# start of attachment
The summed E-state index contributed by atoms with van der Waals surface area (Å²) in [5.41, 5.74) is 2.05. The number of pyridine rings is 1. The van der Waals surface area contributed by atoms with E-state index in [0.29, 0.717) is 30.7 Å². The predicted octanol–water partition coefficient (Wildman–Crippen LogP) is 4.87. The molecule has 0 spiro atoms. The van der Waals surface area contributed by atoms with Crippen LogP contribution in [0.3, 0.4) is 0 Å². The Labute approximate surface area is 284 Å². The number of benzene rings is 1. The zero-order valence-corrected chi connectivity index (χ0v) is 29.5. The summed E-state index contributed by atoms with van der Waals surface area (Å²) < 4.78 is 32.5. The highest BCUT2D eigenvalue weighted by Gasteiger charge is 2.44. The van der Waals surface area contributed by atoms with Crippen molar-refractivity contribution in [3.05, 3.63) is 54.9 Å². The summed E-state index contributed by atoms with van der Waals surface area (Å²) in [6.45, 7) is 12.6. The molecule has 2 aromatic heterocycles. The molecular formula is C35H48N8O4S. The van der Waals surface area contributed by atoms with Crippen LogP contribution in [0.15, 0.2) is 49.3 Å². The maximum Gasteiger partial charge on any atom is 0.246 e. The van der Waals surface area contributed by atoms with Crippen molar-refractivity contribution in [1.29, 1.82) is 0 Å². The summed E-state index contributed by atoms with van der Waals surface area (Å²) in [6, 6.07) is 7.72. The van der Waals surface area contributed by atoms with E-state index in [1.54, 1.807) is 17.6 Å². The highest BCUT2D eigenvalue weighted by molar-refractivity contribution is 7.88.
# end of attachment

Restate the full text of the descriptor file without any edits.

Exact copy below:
The summed E-state index contributed by atoms with van der Waals surface area (Å²) in [5.41, 5.74) is 2.05. The number of pyridine rings is 1. The van der Waals surface area contributed by atoms with E-state index in [0.29, 0.717) is 30.7 Å². The predicted octanol–water partition coefficient (Wildman–Crippen LogP) is 4.87. The molecule has 0 spiro atoms. The van der Waals surface area contributed by atoms with Crippen LogP contribution in [0.3, 0.4) is 0 Å². The Labute approximate surface area is 284 Å². The number of benzene rings is 1. The zero-order valence-corrected chi connectivity index (χ0v) is 29.5. The summed E-state index contributed by atoms with van der Waals surface area (Å²) < 4.78 is 32.5. The highest BCUT2D eigenvalue weighted by Gasteiger charge is 2.44. The van der Waals surface area contributed by atoms with Crippen molar-refractivity contribution in [3.05, 3.63) is 54.9 Å². The summed E-state index contributed by atoms with van der Waals surface area (Å²) in [6.45, 7) is 12.6. The molecule has 2 aromatic heterocycles. The molecular formula is C35H48N8O4S. The van der Waals surface area contributed by atoms with Crippen LogP contribution in [0.15, 0.2) is 49.3 Å². The maximum Gasteiger partial charge on any atom is 0.246 e. The van der Waals surface area contributed by atoms with Crippen molar-refractivity contribution in [1.29, 1.82) is 0 Å². The summed E-state index contributed by atoms with van der Waals surface area (Å²) in [6, 6.07) is 7.72. The van der Waals surface area contributed by atoms with E-state index in [1.54, 1.807) is 17.6 Å². The highest BCUT2D eigenvalue weighted by molar-refractivity contribution is 7.88.